c) Weight Loss

Excessive weight can worsen a lordotic spine which may need only a small correction using a posture brace. That happens when the spine muscles are overstressed by a person’s weight and they overstretch.

d) Exercises

A doctor could prescribe some lordosis exercises that can help to restore the right posture. The exercises however must be done on a daily basis for a long period. They must also be combined with weight management programs.

These exercises include the following:

  • Stability Ball Bridge


The stability ball bridge is used to strengthen the gluteal muscles. The exercise requires a patient to lie on their back while their curves are draped over the exercise ball. The patient then starts with a pelvic tilt and then squeezes their butt until they form a bridge.

The rolling should be in such a way that they can feel each vertebra touching the floor before the pelvis does. The patent should make a total of 12 repetitions daily.

  • Pelvic Tilt


To achieve a pelvic tilt, a patient assumes a position that is opposite that of the “arched spine position.” This exercise can correct the lordotic posture if done on a daily basis. The patient lies on their back, places the feet flat and firmly on the floor, and keeps the knees bent. The next action is to breathe out and at the same time tilt the lower part of the pelvis. The patient should then repeat the exercise twenty times each day.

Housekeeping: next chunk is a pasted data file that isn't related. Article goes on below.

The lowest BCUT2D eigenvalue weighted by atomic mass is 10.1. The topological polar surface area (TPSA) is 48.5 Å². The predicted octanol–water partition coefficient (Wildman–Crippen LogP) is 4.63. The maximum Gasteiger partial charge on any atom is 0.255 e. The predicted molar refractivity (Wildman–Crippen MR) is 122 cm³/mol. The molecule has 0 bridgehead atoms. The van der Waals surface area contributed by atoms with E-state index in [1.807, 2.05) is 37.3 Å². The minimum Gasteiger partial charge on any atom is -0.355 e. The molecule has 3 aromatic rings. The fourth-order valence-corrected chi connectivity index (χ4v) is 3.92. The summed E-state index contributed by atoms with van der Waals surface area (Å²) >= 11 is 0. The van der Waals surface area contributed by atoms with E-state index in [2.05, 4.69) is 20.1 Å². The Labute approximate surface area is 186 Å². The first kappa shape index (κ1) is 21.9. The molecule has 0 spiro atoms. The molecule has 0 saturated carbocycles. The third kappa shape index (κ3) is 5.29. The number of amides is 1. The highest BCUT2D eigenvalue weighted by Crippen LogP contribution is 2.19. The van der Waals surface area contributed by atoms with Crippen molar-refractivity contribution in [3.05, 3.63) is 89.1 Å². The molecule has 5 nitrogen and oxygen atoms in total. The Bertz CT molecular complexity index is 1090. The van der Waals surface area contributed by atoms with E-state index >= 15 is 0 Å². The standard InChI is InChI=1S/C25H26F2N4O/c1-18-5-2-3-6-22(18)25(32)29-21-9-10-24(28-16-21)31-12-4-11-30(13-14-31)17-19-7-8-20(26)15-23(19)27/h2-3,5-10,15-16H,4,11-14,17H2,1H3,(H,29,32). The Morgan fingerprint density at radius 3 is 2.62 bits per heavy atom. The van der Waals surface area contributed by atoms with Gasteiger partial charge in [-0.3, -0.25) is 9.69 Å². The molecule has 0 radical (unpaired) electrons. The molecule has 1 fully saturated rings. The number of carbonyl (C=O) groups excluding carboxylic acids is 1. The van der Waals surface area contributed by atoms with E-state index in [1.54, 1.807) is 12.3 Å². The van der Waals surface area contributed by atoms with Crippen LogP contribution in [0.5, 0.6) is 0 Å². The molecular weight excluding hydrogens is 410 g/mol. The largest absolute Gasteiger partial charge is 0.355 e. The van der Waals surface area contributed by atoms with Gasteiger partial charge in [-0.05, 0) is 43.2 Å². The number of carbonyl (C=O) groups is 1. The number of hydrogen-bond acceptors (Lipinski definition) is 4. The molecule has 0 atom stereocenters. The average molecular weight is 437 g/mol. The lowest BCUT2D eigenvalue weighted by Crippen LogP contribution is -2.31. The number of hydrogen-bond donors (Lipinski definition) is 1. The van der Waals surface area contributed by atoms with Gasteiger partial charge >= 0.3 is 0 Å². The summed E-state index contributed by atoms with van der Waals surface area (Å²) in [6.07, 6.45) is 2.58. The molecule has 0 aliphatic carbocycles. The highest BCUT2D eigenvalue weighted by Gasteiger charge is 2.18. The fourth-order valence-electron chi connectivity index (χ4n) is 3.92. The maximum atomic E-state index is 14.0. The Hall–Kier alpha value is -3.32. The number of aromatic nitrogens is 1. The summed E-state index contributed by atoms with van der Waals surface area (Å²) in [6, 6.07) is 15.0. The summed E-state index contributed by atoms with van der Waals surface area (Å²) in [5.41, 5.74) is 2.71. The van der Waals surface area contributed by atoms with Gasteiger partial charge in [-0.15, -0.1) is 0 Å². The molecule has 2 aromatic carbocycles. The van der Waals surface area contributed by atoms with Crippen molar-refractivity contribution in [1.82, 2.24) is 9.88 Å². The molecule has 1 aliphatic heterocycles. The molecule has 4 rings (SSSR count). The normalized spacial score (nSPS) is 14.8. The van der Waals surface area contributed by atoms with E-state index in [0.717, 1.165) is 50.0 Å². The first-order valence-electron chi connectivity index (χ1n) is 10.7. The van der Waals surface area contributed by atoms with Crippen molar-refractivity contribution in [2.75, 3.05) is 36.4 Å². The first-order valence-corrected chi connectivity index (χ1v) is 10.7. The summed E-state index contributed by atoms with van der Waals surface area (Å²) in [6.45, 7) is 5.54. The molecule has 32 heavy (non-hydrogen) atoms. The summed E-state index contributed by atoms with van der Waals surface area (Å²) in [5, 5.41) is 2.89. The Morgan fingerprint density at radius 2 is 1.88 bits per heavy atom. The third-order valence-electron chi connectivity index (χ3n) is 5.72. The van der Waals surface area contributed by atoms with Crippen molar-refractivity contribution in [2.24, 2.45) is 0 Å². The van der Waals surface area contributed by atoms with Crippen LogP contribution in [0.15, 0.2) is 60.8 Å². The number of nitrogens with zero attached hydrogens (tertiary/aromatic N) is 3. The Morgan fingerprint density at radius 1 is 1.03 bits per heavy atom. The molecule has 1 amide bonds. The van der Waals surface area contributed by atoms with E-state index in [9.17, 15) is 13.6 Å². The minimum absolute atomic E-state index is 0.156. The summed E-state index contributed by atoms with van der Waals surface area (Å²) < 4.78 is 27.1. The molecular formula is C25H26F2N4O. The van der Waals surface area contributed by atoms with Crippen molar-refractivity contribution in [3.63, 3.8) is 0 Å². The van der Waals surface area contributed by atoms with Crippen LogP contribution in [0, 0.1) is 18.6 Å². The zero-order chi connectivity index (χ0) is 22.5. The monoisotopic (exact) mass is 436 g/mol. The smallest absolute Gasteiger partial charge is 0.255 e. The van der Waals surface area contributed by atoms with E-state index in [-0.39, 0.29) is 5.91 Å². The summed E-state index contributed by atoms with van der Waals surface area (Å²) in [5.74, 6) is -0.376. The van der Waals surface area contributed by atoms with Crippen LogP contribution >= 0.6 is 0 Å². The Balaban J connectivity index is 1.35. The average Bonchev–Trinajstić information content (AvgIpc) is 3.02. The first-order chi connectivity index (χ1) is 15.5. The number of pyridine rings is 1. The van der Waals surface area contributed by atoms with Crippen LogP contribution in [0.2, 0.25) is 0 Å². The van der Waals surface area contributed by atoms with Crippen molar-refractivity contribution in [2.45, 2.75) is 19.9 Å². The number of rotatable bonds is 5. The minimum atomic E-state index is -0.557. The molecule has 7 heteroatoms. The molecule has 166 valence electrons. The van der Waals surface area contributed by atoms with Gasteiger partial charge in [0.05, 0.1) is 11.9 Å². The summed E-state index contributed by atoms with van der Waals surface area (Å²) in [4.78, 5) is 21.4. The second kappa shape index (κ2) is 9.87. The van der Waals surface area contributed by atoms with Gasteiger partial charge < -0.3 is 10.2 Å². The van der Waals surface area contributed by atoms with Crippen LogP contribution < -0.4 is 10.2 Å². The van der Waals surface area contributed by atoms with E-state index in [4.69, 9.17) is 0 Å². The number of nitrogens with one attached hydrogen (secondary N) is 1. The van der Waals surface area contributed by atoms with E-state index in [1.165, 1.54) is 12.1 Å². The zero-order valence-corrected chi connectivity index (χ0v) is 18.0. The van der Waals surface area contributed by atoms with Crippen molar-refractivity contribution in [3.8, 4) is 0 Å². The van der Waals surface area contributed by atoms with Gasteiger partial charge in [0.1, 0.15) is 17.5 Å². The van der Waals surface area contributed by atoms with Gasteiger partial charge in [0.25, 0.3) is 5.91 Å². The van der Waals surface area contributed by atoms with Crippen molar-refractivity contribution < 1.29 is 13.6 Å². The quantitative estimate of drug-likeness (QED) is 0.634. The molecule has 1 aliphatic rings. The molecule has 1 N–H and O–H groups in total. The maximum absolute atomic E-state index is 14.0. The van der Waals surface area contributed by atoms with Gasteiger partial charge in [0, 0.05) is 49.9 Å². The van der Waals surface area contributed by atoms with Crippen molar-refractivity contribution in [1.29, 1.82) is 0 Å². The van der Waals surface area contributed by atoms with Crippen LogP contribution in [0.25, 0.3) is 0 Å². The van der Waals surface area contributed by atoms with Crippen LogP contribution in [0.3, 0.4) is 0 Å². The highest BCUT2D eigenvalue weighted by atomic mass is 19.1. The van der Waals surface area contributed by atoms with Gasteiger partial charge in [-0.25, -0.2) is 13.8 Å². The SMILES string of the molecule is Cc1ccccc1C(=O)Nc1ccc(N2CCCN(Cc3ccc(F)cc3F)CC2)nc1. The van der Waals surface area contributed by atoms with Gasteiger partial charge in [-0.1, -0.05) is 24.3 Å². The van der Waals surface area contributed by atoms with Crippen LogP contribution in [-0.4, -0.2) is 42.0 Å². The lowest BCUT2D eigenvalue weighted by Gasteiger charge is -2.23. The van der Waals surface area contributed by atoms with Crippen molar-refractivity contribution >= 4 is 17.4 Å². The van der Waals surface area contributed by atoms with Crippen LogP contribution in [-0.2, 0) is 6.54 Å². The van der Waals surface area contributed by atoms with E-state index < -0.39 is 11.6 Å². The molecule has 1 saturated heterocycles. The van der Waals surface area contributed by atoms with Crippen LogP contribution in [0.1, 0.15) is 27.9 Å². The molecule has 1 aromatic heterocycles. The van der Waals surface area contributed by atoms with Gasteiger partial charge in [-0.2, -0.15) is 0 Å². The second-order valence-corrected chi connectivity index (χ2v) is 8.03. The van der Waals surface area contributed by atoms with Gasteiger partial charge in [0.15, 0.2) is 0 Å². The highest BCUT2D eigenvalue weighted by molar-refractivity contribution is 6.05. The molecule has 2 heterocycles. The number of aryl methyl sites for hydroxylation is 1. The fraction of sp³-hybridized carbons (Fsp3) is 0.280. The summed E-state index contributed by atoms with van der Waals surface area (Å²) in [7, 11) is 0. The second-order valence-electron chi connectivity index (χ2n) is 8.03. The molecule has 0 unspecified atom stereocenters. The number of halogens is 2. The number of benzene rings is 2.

The body fine tunes the muscles each day to accommodate our habits. If you sleep on a mattress that doesn’t support your back properly, over time you will start feeling a strain when you stand up or just sleep on a flat surface. The same applies to being overweight; the muscles go into overwhelm and stretch out.

That happens as they try to balance the poorly distributed weight. That in turn changes your normal posture. If you have had a healthy posture all along, then getting it back should be easy. Apart from practicing safe postures while working, resting, or sleeping, using physical aids such as a posture brace may help with correcting those causes of loss of lumbar lordosis and the recovery process.